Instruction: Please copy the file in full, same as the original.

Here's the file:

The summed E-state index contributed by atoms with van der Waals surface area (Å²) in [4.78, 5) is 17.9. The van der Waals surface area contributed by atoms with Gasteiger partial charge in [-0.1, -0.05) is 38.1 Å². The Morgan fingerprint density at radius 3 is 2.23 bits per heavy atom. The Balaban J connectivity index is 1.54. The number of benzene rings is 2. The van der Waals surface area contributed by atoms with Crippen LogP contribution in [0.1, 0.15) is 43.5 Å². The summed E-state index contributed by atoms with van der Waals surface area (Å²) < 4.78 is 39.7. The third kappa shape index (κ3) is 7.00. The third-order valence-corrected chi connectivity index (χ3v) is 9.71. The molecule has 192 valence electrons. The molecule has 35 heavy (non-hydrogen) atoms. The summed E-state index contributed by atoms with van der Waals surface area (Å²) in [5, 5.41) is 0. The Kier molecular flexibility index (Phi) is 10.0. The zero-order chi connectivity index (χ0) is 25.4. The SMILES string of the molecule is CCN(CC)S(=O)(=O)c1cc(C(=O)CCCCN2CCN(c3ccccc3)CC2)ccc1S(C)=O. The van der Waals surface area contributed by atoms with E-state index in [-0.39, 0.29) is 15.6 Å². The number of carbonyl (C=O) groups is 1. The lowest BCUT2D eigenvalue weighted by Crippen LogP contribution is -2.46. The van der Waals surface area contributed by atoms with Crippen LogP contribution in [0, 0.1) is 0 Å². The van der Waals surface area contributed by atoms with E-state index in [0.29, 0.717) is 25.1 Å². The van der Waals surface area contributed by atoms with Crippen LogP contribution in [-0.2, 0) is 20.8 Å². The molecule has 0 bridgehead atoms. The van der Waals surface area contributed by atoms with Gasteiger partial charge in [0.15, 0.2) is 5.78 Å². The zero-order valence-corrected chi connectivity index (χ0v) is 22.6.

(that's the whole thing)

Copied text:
The summed E-state index contributed by atoms with van der Waals surface area (Å²) in [4.78, 5) is 17.9. The van der Waals surface area contributed by atoms with Gasteiger partial charge in [-0.1, -0.05) is 38.1 Å². The Morgan fingerprint density at radius 3 is 2.23 bits per heavy atom. The Balaban J connectivity index is 1.54. The number of benzene rings is 2. The van der Waals surface area contributed by atoms with Crippen LogP contribution in [0.1, 0.15) is 43.5 Å². The summed E-state index contributed by atoms with van der Waals surface area (Å²) < 4.78 is 39.7. The third kappa shape index (κ3) is 7.00. The third-order valence-corrected chi connectivity index (χ3v) is 9.71. The molecule has 192 valence electrons. The molecule has 35 heavy (non-hydrogen) atoms. The summed E-state index contributed by atoms with van der Waals surface area (Å²) in [5, 5.41) is 0. The Kier molecular flexibility index (Phi) is 10.0. The zero-order chi connectivity index (χ0) is 25.4. The SMILES string of the molecule is CCN(CC)S(=O)(=O)c1cc(C(=O)CCCCN2CCN(c3ccccc3)CC2)ccc1S(C)=O. The van der Waals surface area contributed by atoms with E-state index in [-0.39, 0.29) is 15.6 Å². The number of carbonyl (C=O) groups is 1. The lowest BCUT2D eigenvalue weighted by Crippen LogP contribution is -2.46. The van der Waals surface area contributed by atoms with Crippen LogP contribution in [0, 0.1) is 0 Å². The van der Waals surface area contributed by atoms with E-state index in [0.29, 0.717) is 25.1 Å². The van der Waals surface area contributed by atoms with Crippen LogP contribution in [-0.2, 0) is 20.8 Å². The molecule has 0 bridgehead atoms. The van der Waals surface area contributed by atoms with Gasteiger partial charge in [0.15, 0.2) is 5.78 Å². The zero-order valence-corrected chi connectivity index (χ0v) is 22.6.